Health Care Legislation Offers Tax Credit to Ministries
BREA, California—For all the controversy surrounding recent health care legislation, certain ministries will find tucked inside the massive bill a financial benefit that may be worth considering. The Patient Protection and Affordable Care Act makes tax exempt organizations that offer health insurance and meet certain criteria eligible for a credit on their 2010 tax returns.
The intent of the credit is to “encourage small employers to offer health insurance coverage for the first time or maintain coverage they already have,” according to an Internal Revenue Service (IRS) news release. A page on the IRS website provides details about the “Small Business Health Care Tax Credit,” which also applies to small tax-exempt organizations. Qualifying criteria are as follows:
Providing health care coverage. A qualifying employer must cover at least 50 percent of the cost of health care coverage for some of its workers based on the single rate.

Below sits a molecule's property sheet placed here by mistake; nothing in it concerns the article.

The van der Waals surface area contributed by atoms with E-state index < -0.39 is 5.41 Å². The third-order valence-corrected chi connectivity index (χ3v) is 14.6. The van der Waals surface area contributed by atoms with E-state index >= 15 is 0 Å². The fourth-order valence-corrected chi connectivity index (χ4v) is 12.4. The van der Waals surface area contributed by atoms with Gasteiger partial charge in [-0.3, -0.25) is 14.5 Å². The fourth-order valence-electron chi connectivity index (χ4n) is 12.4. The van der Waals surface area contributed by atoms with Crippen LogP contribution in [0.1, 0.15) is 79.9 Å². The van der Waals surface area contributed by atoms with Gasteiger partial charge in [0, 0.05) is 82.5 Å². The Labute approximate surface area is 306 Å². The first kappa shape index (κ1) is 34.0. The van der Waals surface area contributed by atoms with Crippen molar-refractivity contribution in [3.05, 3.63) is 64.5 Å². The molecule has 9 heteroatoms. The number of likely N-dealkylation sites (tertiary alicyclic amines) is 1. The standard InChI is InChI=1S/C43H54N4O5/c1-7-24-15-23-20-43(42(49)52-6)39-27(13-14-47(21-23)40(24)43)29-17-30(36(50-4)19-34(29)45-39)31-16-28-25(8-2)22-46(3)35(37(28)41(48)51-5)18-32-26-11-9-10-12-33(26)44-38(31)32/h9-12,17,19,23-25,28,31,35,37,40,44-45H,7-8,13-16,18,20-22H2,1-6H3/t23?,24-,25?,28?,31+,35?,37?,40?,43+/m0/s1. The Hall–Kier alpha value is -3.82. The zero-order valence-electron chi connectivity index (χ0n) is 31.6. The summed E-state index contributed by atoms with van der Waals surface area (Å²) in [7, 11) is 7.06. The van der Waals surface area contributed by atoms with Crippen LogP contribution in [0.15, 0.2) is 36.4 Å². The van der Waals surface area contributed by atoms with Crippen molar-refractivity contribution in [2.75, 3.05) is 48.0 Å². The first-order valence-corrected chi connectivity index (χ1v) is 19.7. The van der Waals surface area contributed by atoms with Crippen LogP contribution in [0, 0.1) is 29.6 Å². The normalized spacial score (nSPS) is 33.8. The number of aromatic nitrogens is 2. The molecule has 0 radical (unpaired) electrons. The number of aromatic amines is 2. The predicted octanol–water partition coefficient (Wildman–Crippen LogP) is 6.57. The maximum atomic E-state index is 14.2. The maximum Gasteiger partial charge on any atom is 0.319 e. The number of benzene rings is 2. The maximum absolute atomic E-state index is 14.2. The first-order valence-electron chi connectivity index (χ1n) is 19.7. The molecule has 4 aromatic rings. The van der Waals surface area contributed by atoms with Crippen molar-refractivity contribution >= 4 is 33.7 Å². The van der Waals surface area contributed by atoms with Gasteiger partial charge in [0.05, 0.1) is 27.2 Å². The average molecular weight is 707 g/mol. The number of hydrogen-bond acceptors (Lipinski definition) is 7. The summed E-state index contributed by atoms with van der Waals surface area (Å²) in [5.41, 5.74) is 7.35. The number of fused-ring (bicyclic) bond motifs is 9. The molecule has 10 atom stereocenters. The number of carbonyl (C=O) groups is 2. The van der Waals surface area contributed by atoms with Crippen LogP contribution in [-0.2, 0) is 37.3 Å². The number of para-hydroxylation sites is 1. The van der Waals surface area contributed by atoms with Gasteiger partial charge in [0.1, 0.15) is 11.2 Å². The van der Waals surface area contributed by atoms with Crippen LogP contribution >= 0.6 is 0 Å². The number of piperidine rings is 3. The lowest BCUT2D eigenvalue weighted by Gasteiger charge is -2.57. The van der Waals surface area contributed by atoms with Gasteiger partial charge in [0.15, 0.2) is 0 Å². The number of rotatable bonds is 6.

Firm size. A qualifying employer must have less than the equivalent of 25 full-time workers (for example, an employer with fewer than 50 half-time workers may be eligible).
Average annual wage. A qualifying employer must pay average annual wages below $50,000.
The maximum possible credit for ministries is 25 percent of health insurance premiums paid in 2010. The smaller the employer, the higher the potential credit. Small businesses can claim the credit as part of their general business credit. As for how qualifying ministries will receive the credit, Dan Busby, president of the Evangelical Council for Financial Accountability (ECFA), explains: "Nonprofits receive their tax credit as a credit against payroll taxes. If the credit exceeds the amount of payroll taxes of the nonprofit organization during the calendar year, then the credit amount is limited to the amount of the payroll taxes."
The IRS website has links to various documents to help you determine whether the tax credit applies to your organization, including a video, “Questions and Answers,” and a document that walks you through three “simple steps” to find out if your ministry qualifies. And the ECFA has published an article on their website (www.ecfa.org) that talks about the impact of the legislation and a supplement to it that was passed in late March.
For more information about this tax credit, go to www.IRS.gov and click on the link titled “Health Care Tax Credit.” For more resources to help you better manage your ministry’s finances, visit Evangelical Christian Credit Union’s website at www.eccu.org.